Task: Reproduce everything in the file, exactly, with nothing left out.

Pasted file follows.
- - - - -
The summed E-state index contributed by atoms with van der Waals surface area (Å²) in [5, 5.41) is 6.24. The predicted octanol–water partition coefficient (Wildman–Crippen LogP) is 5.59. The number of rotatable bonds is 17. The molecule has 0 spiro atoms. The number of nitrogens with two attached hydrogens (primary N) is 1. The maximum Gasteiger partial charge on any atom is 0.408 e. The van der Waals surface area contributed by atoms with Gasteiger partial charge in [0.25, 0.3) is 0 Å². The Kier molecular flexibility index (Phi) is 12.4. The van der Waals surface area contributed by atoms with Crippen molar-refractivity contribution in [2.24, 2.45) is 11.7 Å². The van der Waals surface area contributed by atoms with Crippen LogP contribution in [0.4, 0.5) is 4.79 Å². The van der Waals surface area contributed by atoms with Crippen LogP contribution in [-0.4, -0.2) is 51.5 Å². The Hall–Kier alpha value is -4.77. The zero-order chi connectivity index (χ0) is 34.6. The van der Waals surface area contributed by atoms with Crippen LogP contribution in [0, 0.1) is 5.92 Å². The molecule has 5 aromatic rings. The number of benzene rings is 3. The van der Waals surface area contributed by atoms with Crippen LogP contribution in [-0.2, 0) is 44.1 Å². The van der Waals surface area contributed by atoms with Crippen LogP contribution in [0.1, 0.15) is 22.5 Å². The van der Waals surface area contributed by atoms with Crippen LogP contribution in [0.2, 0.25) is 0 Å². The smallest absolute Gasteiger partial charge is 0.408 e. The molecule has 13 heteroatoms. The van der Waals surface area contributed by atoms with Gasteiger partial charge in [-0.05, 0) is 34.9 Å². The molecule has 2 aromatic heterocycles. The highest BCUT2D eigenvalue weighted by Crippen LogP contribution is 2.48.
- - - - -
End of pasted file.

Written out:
The summed E-state index contributed by atoms with van der Waals surface area (Å²) in [5, 5.41) is 6.24. The predicted octanol–water partition coefficient (Wildman–Crippen LogP) is 5.59. The number of rotatable bonds is 17. The molecule has 0 spiro atoms. The number of nitrogens with two attached hydrogens (primary N) is 1. The maximum Gasteiger partial charge on any atom is 0.408 e. The van der Waals surface area contributed by atoms with Gasteiger partial charge in [0.25, 0.3) is 0 Å². The Kier molecular flexibility index (Phi) is 12.4. The van der Waals surface area contributed by atoms with Crippen molar-refractivity contribution in [2.24, 2.45) is 11.7 Å². The van der Waals surface area contributed by atoms with Crippen LogP contribution in [0.4, 0.5) is 4.79 Å². The van der Waals surface area contributed by atoms with Crippen LogP contribution in [-0.4, -0.2) is 51.5 Å². The Hall–Kier alpha value is -4.77. The zero-order chi connectivity index (χ0) is 34.6. The van der Waals surface area contributed by atoms with Crippen LogP contribution in [0, 0.1) is 5.92 Å². The molecule has 5 aromatic rings. The number of benzene rings is 3. The van der Waals surface area contributed by atoms with Crippen LogP contribution in [-0.2, 0) is 44.1 Å². The van der Waals surface area contributed by atoms with Crippen LogP contribution in [0.1, 0.15) is 22.5 Å². The van der Waals surface area contributed by atoms with Crippen LogP contribution in [0.2, 0.25) is 0 Å². The smallest absolute Gasteiger partial charge is 0.408 e. The molecule has 13 heteroatoms. The van der Waals surface area contributed by atoms with Gasteiger partial charge in [-0.05, 0) is 34.9 Å². The molecule has 2 aromatic heterocycles. The highest BCUT2D eigenvalue weighted by Crippen LogP contribution is 2.48.